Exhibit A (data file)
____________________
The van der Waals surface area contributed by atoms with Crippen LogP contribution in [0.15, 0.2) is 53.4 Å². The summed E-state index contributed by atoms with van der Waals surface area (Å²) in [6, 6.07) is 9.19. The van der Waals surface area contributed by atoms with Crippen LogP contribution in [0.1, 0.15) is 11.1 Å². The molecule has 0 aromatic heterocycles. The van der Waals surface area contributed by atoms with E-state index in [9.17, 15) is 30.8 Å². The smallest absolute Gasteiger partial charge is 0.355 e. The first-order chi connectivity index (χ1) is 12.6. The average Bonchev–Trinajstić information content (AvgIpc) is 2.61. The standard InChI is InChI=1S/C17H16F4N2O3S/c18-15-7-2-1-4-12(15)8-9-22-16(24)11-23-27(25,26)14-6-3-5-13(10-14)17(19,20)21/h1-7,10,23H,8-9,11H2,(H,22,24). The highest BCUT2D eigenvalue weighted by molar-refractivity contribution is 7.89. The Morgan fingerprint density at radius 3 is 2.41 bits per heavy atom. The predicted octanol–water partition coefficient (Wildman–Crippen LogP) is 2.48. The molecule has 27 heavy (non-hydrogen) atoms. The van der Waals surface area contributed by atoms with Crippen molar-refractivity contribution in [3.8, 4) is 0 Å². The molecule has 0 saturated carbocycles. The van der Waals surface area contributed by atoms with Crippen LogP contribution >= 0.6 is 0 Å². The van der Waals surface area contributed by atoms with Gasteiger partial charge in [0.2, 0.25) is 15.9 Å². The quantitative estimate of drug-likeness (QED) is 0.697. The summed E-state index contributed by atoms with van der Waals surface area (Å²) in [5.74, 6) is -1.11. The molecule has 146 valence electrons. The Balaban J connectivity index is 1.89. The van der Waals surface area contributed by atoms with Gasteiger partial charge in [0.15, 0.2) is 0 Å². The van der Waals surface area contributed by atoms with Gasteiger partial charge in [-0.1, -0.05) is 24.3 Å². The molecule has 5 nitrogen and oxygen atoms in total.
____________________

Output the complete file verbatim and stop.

The van der Waals surface area contributed by atoms with Crippen LogP contribution in [0.15, 0.2) is 53.4 Å². The summed E-state index contributed by atoms with van der Waals surface area (Å²) in [6, 6.07) is 9.19. The van der Waals surface area contributed by atoms with Crippen LogP contribution in [0.1, 0.15) is 11.1 Å². The molecule has 0 aromatic heterocycles. The van der Waals surface area contributed by atoms with E-state index in [9.17, 15) is 30.8 Å². The smallest absolute Gasteiger partial charge is 0.355 e. The first-order chi connectivity index (χ1) is 12.6. The average Bonchev–Trinajstić information content (AvgIpc) is 2.61. The standard InChI is InChI=1S/C17H16F4N2O3S/c18-15-7-2-1-4-12(15)8-9-22-16(24)11-23-27(25,26)14-6-3-5-13(10-14)17(19,20)21/h1-7,10,23H,8-9,11H2,(H,22,24). The highest BCUT2D eigenvalue weighted by molar-refractivity contribution is 7.89. The Morgan fingerprint density at radius 3 is 2.41 bits per heavy atom. The predicted octanol–water partition coefficient (Wildman–Crippen LogP) is 2.48. The molecule has 27 heavy (non-hydrogen) atoms. The van der Waals surface area contributed by atoms with Crippen molar-refractivity contribution in [3.8, 4) is 0 Å². The molecule has 0 saturated carbocycles. The van der Waals surface area contributed by atoms with Crippen LogP contribution >= 0.6 is 0 Å². The van der Waals surface area contributed by atoms with Gasteiger partial charge in [0.2, 0.25) is 15.9 Å². The quantitative estimate of drug-likeness (QED) is 0.697. The summed E-state index contributed by atoms with van der Waals surface area (Å²) in [5.74, 6) is -1.11. The molecule has 146 valence electrons. The Balaban J connectivity index is 1.89. The van der Waals surface area contributed by atoms with Gasteiger partial charge in [0.15, 0.2) is 0 Å². The van der Waals surface area contributed by atoms with Gasteiger partial charge in [-0.1, -0.05) is 24.3 Å². The molecule has 5 nitrogen and oxygen atoms in total.